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Better late than never, here's an update: I've had the car on the road for a few weeks now, and as expected, the shift linkage with the rebuilt lower box feels great! I was coming from a good-condition Z06 lower box and a relatively tight linkage to begin with, so the difference isn't as earth-shattering as it would be for someone coming from worn parts. The best way I can describe it is that the shifter feels like it's directly connected to the transmission. None of the high effort of an aftermarket short-throw with centering springs, just a factory shifter that feels and works like it should. With the u-joint linkage and the TMOD lower box, every gear-change feels just as precise as if there were no linkage at all. That was the goal, so I'd say I'm very happy with the results!
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Old 08-27-2018, 02:28 AM
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Originally Posted by TastyBacon View Post
Better late than never, here's an update: I've had the car on the road for a few weeks now, and as expected, the shift linkage with the rebuilt lower box feels great! I was coming from a good-condition Z06 lower box and a relatively tight linkage to begin with, so the difference isn't as earth-shattering as it would be for someone coming from worn parts. The best way I can describe it is that the shifter feels like it's directly connected to the transmission. None of the high effort of an aftermarket short-throw with centering springs, just a factory shifter that feels and works like it should. With the u-joint linkage and the TMOD lower box, every gear-change feels just as precise as if there were no linkage at all. That was the goal, so I'd say I'm very happy with the results!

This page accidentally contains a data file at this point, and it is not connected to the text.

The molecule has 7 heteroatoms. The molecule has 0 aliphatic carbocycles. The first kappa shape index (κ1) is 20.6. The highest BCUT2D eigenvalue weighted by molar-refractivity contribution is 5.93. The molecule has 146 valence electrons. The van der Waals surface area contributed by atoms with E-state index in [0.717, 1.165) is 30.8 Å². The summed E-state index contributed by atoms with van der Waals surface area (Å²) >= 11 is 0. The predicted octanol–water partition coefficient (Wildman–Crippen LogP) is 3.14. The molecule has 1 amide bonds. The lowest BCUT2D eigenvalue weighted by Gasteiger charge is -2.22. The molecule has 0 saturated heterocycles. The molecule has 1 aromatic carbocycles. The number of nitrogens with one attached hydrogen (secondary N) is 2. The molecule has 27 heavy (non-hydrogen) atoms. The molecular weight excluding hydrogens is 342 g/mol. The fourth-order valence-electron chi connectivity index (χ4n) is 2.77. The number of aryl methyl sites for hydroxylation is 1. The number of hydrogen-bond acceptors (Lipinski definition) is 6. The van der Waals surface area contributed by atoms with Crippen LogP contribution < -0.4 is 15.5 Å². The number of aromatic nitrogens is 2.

Love it!
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Old 08-27-2018, 10:42 AM
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I would enjoy building these on a regular basis. Anyone have a scrap/junk T56 they want to send me so that I can start making them?
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Old 12-31-2018, 06:14 AM
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Finally got around to doing this modification myself on my '00 FRC. The amount of slop in the stock u-joints was impressive. Thanks both nsogiba and TastyBacon for leading the way here. If anyone is interested I have about 3 months before my torque tube and trans are going back in the car (damn snow) and wouldn't mind making a few of these on a core basis. If theres any interest PM me. In my opinion this is a must do for anyone chasing that "perfect" shift feel.
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Old 12-31-2018, 10:55 AM
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Originally Posted by MAVetteGuy View Post
Finally got around to doing this modification myself on my '00 FRC. The amount of slop in the stock u-joints was impressive. Thanks both nsogiba and TastyBacon for leading the way here. If anyone is interested I have about 3 months before my torque tube and trans are going back in the car (damn snow) and wouldn't mind making a few of these on a core basis. If theres any interest PM me. In my opinion this is a must do for anyone chasing that "perfect" shift feel.
Congrats!